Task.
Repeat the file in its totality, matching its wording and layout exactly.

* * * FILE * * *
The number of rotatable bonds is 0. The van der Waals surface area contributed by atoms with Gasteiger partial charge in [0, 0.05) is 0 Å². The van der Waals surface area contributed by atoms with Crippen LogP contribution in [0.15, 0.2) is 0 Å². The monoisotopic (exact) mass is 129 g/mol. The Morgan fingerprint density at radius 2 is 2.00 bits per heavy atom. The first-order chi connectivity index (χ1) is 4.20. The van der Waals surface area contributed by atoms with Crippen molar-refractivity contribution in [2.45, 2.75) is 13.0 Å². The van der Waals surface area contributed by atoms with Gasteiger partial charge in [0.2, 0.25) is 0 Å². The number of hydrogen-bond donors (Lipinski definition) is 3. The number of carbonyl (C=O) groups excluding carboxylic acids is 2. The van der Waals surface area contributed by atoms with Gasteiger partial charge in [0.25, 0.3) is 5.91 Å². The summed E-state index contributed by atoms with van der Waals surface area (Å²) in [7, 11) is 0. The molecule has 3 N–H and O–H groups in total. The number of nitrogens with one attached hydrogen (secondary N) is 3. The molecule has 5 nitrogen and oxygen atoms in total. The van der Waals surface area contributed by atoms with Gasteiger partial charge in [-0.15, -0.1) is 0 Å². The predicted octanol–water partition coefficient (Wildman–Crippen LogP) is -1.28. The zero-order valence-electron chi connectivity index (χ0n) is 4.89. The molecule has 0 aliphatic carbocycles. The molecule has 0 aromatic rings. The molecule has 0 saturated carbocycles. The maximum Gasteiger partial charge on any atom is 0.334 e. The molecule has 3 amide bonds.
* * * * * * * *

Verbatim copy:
The number of rotatable bonds is 0. The van der Waals surface area contributed by atoms with Gasteiger partial charge in [0, 0.05) is 0 Å². The van der Waals surface area contributed by atoms with Crippen LogP contribution in [0.15, 0.2) is 0 Å². The monoisotopic (exact) mass is 129 g/mol. The Morgan fingerprint density at radius 2 is 2.00 bits per heavy atom. The first-order chi connectivity index (χ1) is 4.20. The van der Waals surface area contributed by atoms with Crippen molar-refractivity contribution in [2.45, 2.75) is 13.0 Å². The van der Waals surface area contributed by atoms with Gasteiger partial charge in [0.2, 0.25) is 0 Å². The number of hydrogen-bond donors (Lipinski definition) is 3. The number of carbonyl (C=O) groups excluding carboxylic acids is 2. The van der Waals surface area contributed by atoms with Gasteiger partial charge in [0.25, 0.3) is 5.91 Å². The summed E-state index contributed by atoms with van der Waals surface area (Å²) in [7, 11) is 0. The molecule has 3 N–H and O–H groups in total. The number of nitrogens with one attached hydrogen (secondary N) is 3. The molecule has 5 nitrogen and oxygen atoms in total. The van der Waals surface area contributed by atoms with Gasteiger partial charge in [-0.15, -0.1) is 0 Å². The predicted octanol–water partition coefficient (Wildman–Crippen LogP) is -1.28. The zero-order valence-electron chi connectivity index (χ0n) is 4.89. The molecule has 0 aliphatic carbocycles. The molecule has 0 aromatic rings. The molecule has 0 saturated carbocycles. The maximum Gasteiger partial charge on any atom is 0.334 e. The molecule has 3 amide bonds.